YKIGS: Do you feel any pressure when they come to you like that for a hit, or is it business as usual?
Tank: No I just do music, let the music speak for it. We just go in and we just have fun and we just make music, music needs no pressure to cook!
YKIGS: I want to ask you about TGT. Do you feel if you guys had remained as a group and it would have worked out, the sound you guys had as a group would have worked on radio today? Because there are not many male groups doing music these days.
Tank: I think our three voices on anything would have worked on any radio station, on any TV station, in any arena or venue you could think of. That was a magical thing that I hope it still has action in happening. We’ve been talking about it and hopefully this thing could still happen.
YKIGS: Yea I’m hoping it does too. It’s been almost ten years since your debut “Force of Nature.” What major differences do you see since you came into the industry in r&b and the shape of the industry now with r&b?
Tank: It’s not at the forefront. Rap has kinda come in and kinda taken over. We get mainstream by singing a rap hook whereas back in the day they weren’t mainstream unless we were on their record. I mean the roles have just kinda changed a little bit and we gotta fight a little harder to survive but working hard, you just got gotta get out on the street and and get a campaign, just like they out on the streets campaigning. It’s running for president now, it’s no longer just about selling records.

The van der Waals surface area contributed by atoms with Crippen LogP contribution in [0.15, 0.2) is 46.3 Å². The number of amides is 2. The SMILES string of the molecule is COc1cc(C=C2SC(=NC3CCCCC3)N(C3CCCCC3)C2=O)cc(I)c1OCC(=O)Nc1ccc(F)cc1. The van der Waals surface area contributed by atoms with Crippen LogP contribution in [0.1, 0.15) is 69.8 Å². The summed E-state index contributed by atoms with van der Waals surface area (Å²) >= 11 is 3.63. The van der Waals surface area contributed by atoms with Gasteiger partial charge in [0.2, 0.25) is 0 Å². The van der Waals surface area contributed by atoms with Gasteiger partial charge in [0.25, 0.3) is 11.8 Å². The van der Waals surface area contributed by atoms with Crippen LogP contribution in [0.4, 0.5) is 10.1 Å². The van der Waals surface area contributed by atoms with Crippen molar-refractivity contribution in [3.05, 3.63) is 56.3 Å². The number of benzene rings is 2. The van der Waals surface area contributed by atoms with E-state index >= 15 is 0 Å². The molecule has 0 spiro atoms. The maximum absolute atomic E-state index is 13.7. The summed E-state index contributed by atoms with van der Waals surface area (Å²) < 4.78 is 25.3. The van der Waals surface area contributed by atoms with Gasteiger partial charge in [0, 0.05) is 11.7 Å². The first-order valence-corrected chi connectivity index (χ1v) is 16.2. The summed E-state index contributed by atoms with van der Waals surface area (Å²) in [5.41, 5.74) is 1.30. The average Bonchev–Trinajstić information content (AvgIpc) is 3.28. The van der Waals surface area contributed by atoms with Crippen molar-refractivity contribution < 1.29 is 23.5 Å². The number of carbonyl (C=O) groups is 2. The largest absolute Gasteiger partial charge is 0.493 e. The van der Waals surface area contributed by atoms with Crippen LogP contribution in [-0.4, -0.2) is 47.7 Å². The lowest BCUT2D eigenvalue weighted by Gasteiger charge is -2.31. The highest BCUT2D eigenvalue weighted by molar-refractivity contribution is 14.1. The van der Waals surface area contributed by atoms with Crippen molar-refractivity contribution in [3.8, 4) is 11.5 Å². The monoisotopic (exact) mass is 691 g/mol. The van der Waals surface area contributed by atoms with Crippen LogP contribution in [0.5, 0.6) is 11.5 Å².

YKIGS: Do you think it’s coming back soon, r&b to the forefront?
Tank: Yea, definitely. It’s getting ready to make a charge right now. You got a bunch of r&b albums and things like that getting ready to come out at the end of the year. Keyshia Cole, and Jamie, and myself and Trey is already out, Usher is doing well, Chris Brown getting ready to put out another mixtape, Drake getting ready to do an r&b mixtape.
YKIGS: Tell me about an artist you’d like to work with that you haven’t got the chance to already?
Tank: You know I’m trying to, me and Brandy keep saying we’re going to get together and really do something, and I’m hoping I can. Then I’m hoping I can work with somebody of the likes of Josh Groban or Celine Dion that type, just make some crazy music like that.
YKIGS: A lot of your material has leaked on the internet over the past few years and demos and all of that. How does that affect you, does that bother you?
Tank: Well if it wasn’t good music you’d probably hear me. But it’s good music so I see on Youtube and all of those things and people are saying that they love the music, and when is Tank coming out, that type of thing. It’s almost kinda helped create the anticipation for this album. I will say that it was wrongly done and the people that are responsible for that, legal action will be taken, but as an artist and from a present standpoint it’s kept my voice alive.
YKIGS: Is there anything else you’d like to add?
Tank: December 14th “Now or Never,” or pre-order it now on TheRealTank.com.